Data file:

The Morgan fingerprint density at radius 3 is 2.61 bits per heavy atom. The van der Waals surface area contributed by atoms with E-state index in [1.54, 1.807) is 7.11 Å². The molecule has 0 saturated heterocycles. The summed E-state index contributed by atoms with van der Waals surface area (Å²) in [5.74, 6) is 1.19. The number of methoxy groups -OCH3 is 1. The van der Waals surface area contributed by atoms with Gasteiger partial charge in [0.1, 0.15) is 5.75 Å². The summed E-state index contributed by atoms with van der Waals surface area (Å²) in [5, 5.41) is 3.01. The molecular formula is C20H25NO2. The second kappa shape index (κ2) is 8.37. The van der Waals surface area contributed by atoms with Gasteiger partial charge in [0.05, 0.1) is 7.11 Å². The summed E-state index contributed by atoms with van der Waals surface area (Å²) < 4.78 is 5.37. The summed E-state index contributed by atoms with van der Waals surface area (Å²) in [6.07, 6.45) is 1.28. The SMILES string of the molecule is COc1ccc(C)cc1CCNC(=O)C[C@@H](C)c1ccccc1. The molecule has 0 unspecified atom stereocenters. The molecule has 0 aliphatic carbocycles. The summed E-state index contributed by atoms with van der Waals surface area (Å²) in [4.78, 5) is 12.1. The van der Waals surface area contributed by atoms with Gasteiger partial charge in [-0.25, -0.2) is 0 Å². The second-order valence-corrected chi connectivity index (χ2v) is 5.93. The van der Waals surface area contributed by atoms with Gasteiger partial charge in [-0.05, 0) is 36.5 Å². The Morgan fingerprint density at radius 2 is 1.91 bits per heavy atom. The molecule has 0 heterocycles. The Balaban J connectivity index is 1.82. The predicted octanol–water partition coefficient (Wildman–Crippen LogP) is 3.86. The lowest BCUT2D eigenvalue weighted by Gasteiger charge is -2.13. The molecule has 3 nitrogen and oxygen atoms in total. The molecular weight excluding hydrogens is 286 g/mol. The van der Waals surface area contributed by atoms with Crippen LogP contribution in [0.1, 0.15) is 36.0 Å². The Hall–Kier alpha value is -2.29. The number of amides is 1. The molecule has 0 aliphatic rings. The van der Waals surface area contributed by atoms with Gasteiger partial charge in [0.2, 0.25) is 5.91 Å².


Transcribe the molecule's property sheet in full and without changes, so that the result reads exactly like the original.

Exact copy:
The Morgan fingerprint density at radius 3 is 2.61 bits per heavy atom. The van der Waals surface area contributed by atoms with E-state index in [1.54, 1.807) is 7.11 Å². The molecule has 0 saturated heterocycles. The summed E-state index contributed by atoms with van der Waals surface area (Å²) in [5.74, 6) is 1.19. The number of methoxy groups -OCH3 is 1. The van der Waals surface area contributed by atoms with Gasteiger partial charge in [0.1, 0.15) is 5.75 Å². The summed E-state index contributed by atoms with van der Waals surface area (Å²) in [5, 5.41) is 3.01. The molecular formula is C20H25NO2. The second kappa shape index (κ2) is 8.37. The van der Waals surface area contributed by atoms with Gasteiger partial charge in [0.05, 0.1) is 7.11 Å². The summed E-state index contributed by atoms with van der Waals surface area (Å²) < 4.78 is 5.37. The summed E-state index contributed by atoms with van der Waals surface area (Å²) in [6.07, 6.45) is 1.28. The SMILES string of the molecule is COc1ccc(C)cc1CCNC(=O)C[C@@H](C)c1ccccc1. The molecule has 0 unspecified atom stereocenters. The molecule has 0 aliphatic carbocycles. The summed E-state index contributed by atoms with van der Waals surface area (Å²) in [4.78, 5) is 12.1. The van der Waals surface area contributed by atoms with Gasteiger partial charge in [-0.25, -0.2) is 0 Å². The second-order valence-corrected chi connectivity index (χ2v) is 5.93. The van der Waals surface area contributed by atoms with Gasteiger partial charge in [-0.05, 0) is 36.5 Å². The Morgan fingerprint density at radius 2 is 1.91 bits per heavy atom. The molecule has 0 heterocycles. The Balaban J connectivity index is 1.82. The predicted octanol–water partition coefficient (Wildman–Crippen LogP) is 3.86. The lowest BCUT2D eigenvalue weighted by Gasteiger charge is -2.13. The molecule has 3 nitrogen and oxygen atoms in total. The molecular weight excluding hydrogens is 286 g/mol. The van der Waals surface area contributed by atoms with Crippen LogP contribution in [0.1, 0.15) is 36.0 Å². The Hall–Kier alpha value is -2.29. The number of amides is 1. The molecule has 0 aliphatic rings. The van der Waals surface area contributed by atoms with Gasteiger partial charge in [0.2, 0.25) is 5.91 Å².